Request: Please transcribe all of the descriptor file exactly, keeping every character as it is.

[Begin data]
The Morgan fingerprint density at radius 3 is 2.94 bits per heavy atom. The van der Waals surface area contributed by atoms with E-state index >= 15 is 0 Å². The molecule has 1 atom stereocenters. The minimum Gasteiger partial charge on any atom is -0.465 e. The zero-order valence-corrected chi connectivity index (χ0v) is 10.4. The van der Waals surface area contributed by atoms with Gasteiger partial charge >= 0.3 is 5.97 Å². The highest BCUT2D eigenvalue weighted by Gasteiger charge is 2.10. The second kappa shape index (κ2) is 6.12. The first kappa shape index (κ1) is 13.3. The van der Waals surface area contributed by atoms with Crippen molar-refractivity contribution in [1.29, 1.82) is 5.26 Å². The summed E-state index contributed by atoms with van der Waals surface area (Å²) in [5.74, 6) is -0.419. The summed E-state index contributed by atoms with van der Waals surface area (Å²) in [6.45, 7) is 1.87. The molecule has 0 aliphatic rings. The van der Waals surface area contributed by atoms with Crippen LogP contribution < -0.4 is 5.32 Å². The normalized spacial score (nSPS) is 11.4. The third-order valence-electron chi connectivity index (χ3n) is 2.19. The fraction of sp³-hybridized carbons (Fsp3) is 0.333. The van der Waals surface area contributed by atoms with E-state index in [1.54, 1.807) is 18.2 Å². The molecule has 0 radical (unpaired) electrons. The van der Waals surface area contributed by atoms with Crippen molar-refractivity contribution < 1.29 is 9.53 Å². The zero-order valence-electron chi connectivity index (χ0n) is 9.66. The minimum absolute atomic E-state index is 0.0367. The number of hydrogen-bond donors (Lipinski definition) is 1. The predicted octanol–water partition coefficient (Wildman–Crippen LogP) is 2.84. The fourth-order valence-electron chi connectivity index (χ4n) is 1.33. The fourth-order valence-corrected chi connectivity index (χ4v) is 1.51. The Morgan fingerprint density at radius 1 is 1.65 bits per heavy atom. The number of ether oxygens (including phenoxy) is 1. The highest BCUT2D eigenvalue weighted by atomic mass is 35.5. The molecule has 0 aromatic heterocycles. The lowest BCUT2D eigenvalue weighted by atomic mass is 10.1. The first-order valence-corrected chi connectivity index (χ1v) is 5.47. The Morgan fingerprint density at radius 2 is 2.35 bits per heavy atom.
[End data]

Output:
The Morgan fingerprint density at radius 3 is 2.94 bits per heavy atom. The van der Waals surface area contributed by atoms with E-state index >= 15 is 0 Å². The molecule has 1 atom stereocenters. The minimum Gasteiger partial charge on any atom is -0.465 e. The zero-order valence-corrected chi connectivity index (χ0v) is 10.4. The van der Waals surface area contributed by atoms with Gasteiger partial charge >= 0.3 is 5.97 Å². The highest BCUT2D eigenvalue weighted by Gasteiger charge is 2.10. The second kappa shape index (κ2) is 6.12. The first kappa shape index (κ1) is 13.3. The van der Waals surface area contributed by atoms with Crippen molar-refractivity contribution in [1.29, 1.82) is 5.26 Å². The summed E-state index contributed by atoms with van der Waals surface area (Å²) in [5.74, 6) is -0.419. The summed E-state index contributed by atoms with van der Waals surface area (Å²) in [6.45, 7) is 1.87. The molecule has 0 aliphatic rings. The van der Waals surface area contributed by atoms with Crippen LogP contribution < -0.4 is 5.32 Å². The normalized spacial score (nSPS) is 11.4. The third-order valence-electron chi connectivity index (χ3n) is 2.19. The fraction of sp³-hybridized carbons (Fsp3) is 0.333. The van der Waals surface area contributed by atoms with E-state index in [1.54, 1.807) is 18.2 Å². The molecule has 0 radical (unpaired) electrons. The van der Waals surface area contributed by atoms with Crippen molar-refractivity contribution < 1.29 is 9.53 Å². The zero-order valence-electron chi connectivity index (χ0n) is 9.66. The minimum absolute atomic E-state index is 0.0367. The number of hydrogen-bond donors (Lipinski definition) is 1. The predicted octanol–water partition coefficient (Wildman–Crippen LogP) is 2.84. The fourth-order valence-electron chi connectivity index (χ4n) is 1.33. The fourth-order valence-corrected chi connectivity index (χ4v) is 1.51. The Morgan fingerprint density at radius 1 is 1.65 bits per heavy atom. The number of ether oxygens (including phenoxy) is 1. The highest BCUT2D eigenvalue weighted by atomic mass is 35.5. The molecule has 0 aromatic heterocycles. The lowest BCUT2D eigenvalue weighted by atomic mass is 10.1. The first-order valence-corrected chi connectivity index (χ1v) is 5.47. The Morgan fingerprint density at radius 2 is 2.35 bits per heavy atom.